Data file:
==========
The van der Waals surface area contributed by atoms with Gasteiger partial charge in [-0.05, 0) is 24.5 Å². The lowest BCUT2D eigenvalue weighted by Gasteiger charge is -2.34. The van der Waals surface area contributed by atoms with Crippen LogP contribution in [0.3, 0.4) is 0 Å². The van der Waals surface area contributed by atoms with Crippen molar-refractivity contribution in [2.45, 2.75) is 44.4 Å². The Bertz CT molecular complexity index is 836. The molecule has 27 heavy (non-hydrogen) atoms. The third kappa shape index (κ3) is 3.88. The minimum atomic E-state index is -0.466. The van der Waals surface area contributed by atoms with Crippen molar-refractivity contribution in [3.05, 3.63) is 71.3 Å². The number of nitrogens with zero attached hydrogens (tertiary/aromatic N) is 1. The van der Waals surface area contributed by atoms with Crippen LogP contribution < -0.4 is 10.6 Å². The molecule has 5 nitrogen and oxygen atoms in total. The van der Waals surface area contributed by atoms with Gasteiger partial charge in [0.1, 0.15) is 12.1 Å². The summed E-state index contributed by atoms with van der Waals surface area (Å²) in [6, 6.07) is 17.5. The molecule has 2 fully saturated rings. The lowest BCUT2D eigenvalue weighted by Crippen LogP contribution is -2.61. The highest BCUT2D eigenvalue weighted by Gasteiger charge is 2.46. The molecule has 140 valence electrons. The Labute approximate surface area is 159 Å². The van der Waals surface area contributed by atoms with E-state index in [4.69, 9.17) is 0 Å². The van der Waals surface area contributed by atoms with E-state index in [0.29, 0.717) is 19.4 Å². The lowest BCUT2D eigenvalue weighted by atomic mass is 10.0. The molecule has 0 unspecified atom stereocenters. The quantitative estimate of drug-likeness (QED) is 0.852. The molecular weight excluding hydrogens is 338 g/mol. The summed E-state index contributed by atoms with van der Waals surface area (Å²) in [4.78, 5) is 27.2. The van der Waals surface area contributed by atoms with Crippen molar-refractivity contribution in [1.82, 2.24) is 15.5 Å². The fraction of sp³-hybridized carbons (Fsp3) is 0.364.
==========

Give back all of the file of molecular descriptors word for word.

The van der Waals surface area contributed by atoms with Gasteiger partial charge in [-0.05, 0) is 24.5 Å². The lowest BCUT2D eigenvalue weighted by Gasteiger charge is -2.34. The van der Waals surface area contributed by atoms with Crippen LogP contribution in [0.3, 0.4) is 0 Å². The van der Waals surface area contributed by atoms with Crippen molar-refractivity contribution in [2.45, 2.75) is 44.4 Å². The Bertz CT molecular complexity index is 836. The molecule has 27 heavy (non-hydrogen) atoms. The third kappa shape index (κ3) is 3.88. The minimum atomic E-state index is -0.466. The van der Waals surface area contributed by atoms with Crippen molar-refractivity contribution in [3.05, 3.63) is 71.3 Å². The number of nitrogens with zero attached hydrogens (tertiary/aromatic N) is 1. The van der Waals surface area contributed by atoms with Crippen LogP contribution < -0.4 is 10.6 Å². The molecule has 5 nitrogen and oxygen atoms in total. The van der Waals surface area contributed by atoms with Gasteiger partial charge in [0.1, 0.15) is 12.1 Å². The summed E-state index contributed by atoms with van der Waals surface area (Å²) in [6, 6.07) is 17.5. The molecule has 2 fully saturated rings. The lowest BCUT2D eigenvalue weighted by Crippen LogP contribution is -2.61. The highest BCUT2D eigenvalue weighted by Gasteiger charge is 2.46. The molecule has 140 valence electrons. The Labute approximate surface area is 159 Å². The van der Waals surface area contributed by atoms with E-state index in [4.69, 9.17) is 0 Å². The van der Waals surface area contributed by atoms with E-state index in [0.29, 0.717) is 19.4 Å². The lowest BCUT2D eigenvalue weighted by atomic mass is 10.0. The molecule has 0 unspecified atom stereocenters. The quantitative estimate of drug-likeness (QED) is 0.852. The molecular weight excluding hydrogens is 338 g/mol. The summed E-state index contributed by atoms with van der Waals surface area (Å²) in [4.78, 5) is 27.2. The van der Waals surface area contributed by atoms with Crippen molar-refractivity contribution in [1.82, 2.24) is 15.5 Å². The fraction of sp³-hybridized carbons (Fsp3) is 0.364.